Those not familiar with Buddhism might not be aware that they do indeed have a hell. And if you take a trip to one of the hell gardens of Thailand, you will see interpretations of what happens to the folks who go there. Buddhist Hell is called Naraka, and there are many ways to suffer for people who have bad karmas. Naraka, unlike the Christian hell, is a finite existence, but it is still long enough that it might as well be eternity (for example, life in “Hot Narakas” can last anywhere up to 3.39738624 × 10^18 years).
There are three hell gardens in Thailand that we are aware of – Wat Phai Rong Wua, Wang Saen Suk, and Wat Thawet.
Wat Phai Rong Wua
Phai Rong Wua is located in Suphanburi, Thailand. Phai Rong Wua has the largest metal-cast Buddha figure in the world, along with many sculptures of people being tortured in the afterlife. It’s popular with families. (Seriously. They come from all over and bring their kids). (source)
Wat Wang Saen Suk
This little torture chamber recreation is located about 90 minutes south of Bangkok, Thailand by car, along Bangsaen Beach. We’ve seen it referred to as the “Thailand Hell Horror Park” but it’s not really a park, it’s more of a Wat garden (“Wat” means “monastery temple”) that depicts what happens in Buddhist Hell. (source)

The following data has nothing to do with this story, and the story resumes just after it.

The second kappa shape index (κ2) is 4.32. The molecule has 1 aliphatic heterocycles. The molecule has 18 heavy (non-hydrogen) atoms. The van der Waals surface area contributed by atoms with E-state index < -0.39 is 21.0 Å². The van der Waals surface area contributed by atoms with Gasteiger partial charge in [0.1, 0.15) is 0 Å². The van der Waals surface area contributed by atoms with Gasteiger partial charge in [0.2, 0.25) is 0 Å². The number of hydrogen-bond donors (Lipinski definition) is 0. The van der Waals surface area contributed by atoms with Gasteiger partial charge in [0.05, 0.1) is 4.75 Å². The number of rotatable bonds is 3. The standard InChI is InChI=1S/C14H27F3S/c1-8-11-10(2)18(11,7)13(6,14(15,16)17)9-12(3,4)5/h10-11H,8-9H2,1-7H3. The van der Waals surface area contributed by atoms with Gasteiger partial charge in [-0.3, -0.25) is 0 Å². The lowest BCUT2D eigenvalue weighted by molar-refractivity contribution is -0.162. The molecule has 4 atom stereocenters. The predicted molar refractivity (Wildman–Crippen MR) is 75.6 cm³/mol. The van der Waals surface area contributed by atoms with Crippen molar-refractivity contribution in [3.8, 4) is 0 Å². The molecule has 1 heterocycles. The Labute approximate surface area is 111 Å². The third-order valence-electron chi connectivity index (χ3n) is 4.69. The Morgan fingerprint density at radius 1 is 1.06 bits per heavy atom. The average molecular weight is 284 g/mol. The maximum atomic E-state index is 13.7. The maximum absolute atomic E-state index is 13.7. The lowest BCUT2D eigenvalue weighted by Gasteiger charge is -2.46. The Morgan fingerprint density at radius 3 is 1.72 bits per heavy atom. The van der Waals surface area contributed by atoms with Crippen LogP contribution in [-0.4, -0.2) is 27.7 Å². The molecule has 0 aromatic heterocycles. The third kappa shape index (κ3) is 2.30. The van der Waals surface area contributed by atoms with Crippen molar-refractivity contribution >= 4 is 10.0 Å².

The small Buddhist Hell garden called Wat Thawet, located near Sukhotai, was created in 1976. It’s also referred to as the Buddhist Learning Garden. When you walk through the symbols of torture, you should surely “learn” to behave yourself in this life. Wat Thawet is not as popular as the other, more horrific hell gardens, but it is a bit older. (source)
By the way, Avīci is the lowest level of Naraka, and the worst. You don’t want to go there.